Imagine if all of your employees met, or even better, exceeded your expectations. Or at the very least, where they might miss the mark from time to time, you have the systems and processes in place to manage that? Here are a few simple methods you can put in place to keep your team on track.

provide a position description that details their responsibilities and the measurement so they know clearly how to meet or exceed the expectations.

If you take the time to create an accurate position description, the rest will fall into place.  Don’t skip the importance of this step. Also note, if you give a team member a different set of responsibilities, make sure you loop back into this step. Clarity is key.

You can never go past the SMART Goals approach to ensure that your team meets the expectations you set. Each goal should be Specific, Measurable, Attainable, Relevant and Timely.  

A good practice is to reference the position description in the employment contract without making their role description part of the contract.  Something like ‘The duties of this position are set out in the attached position description. You will be required to perform these duties and any other duties that may be assigned to you having regard for your skills, training, and experience.

 A position description should include the following basic information:

  • A list of duties or responsibilities the employee will perform in their role, including the measure meeting expectations/success. (the measure is really crucial)
  • Who the role reports to
  • Skills list where relevant (competency levels with excel, word, etc)

An example of a Responsibility and success measure could be:

  • Responsibility – Record and circulate all incoming mail.
  • Measure – Mail is recorded with accuracy in the register and delivered daily by 12noon.

 allow the team member to self-manage parts of their role

This is important for the engagement of your individual employees. This means they know when they are meeting or exceeding expectations, and do not require constant feedback or check in’s.  They can literally ‘get on with the job’. For the team member to be able to do this, however, they must have clarity on what ‘meeting expectations’ means. 

meet with your team regularly (at least every three months) and talk to them about their role

You want to be talking about where your employee is doing well and the areas where they need to focus.  This will help them progress, it will make them feel relevant and important to you. A happy and fulfilled team member will perform better.  Ask two simple questions and give observations;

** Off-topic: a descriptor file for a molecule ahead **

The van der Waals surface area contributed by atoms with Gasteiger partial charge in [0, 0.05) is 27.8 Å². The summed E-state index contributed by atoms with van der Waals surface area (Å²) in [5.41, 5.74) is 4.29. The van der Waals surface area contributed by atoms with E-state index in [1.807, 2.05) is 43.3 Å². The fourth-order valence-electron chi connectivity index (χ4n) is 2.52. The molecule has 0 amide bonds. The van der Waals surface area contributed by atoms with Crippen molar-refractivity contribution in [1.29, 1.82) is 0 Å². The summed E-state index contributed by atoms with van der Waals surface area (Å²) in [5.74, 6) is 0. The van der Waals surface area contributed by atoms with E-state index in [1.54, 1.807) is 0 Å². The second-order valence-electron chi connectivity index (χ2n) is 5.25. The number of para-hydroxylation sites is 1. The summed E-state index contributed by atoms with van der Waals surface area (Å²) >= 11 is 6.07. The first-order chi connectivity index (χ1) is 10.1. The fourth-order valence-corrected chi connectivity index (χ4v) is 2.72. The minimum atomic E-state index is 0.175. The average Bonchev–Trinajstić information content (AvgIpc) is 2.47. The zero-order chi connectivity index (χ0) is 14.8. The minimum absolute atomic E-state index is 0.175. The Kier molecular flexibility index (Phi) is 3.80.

1. I’ve noticed you are performing really well in these areas, what are the areas of your role where you feel you are having real success?
  2. Where do you feel you are struggling or can identify a need for more training or development? 
  3. I have also noticed these things, let’s talk about how you can focus on improving these things.

If you create a culture where the above questions are asked regularly, the team will become more and more proactive and ready with their thoughts.  You will turnaround issues and challenges a lot quicker.

provide real-time regular feedback

Real-time feedback is particularly important for your team if you plan to support them to achieve their goals and your expectations. When a team member has made an error, addressing the error and guiding or coaching them on how to fix it, at the time, is the best approach for their development and their engagement.  Enabling a team member to continually make mistakes (perhaps you may be avoiding a difficult conversation) to then only addressing it down the track via an annual meeting, is slack leadership. Leaders need to develop the skill of having all types of conversations including the difficult ones.  

If a team member is really struggling to meet your expectations, consider starting a performance improvement process with them. This will include, addressing the issue, giving strong clarity on what the business needs, ascertain if they can make it with training, development or just time and mentoring; set a timeframe and monitor. 

If performance is affecting the business and morale (including the individual) and you have given the employee sufficient time to improve, however, they are unable to meet the expectations of the role, you may want to consider ending their employment with your business. 

saying thank you and acknowledging great work

This will make your team feel appreciated and give them a good indication of how they are going. This coupled with regular constructive feedback, creates a mutually beneficial environment where your team will grow in their abilities and confidence, the trust will deepen and they will naturally become more engaged.

An employee will have high levels of job satisfaction if they feel relevant to you, can see how their role and their contribution benefits your business, along with a level of autonomy that comes from knowing what is expected of them. 

If you would like help navigating the performance management and KPI process, let us know.


Originally authored by Anna Chipperfield.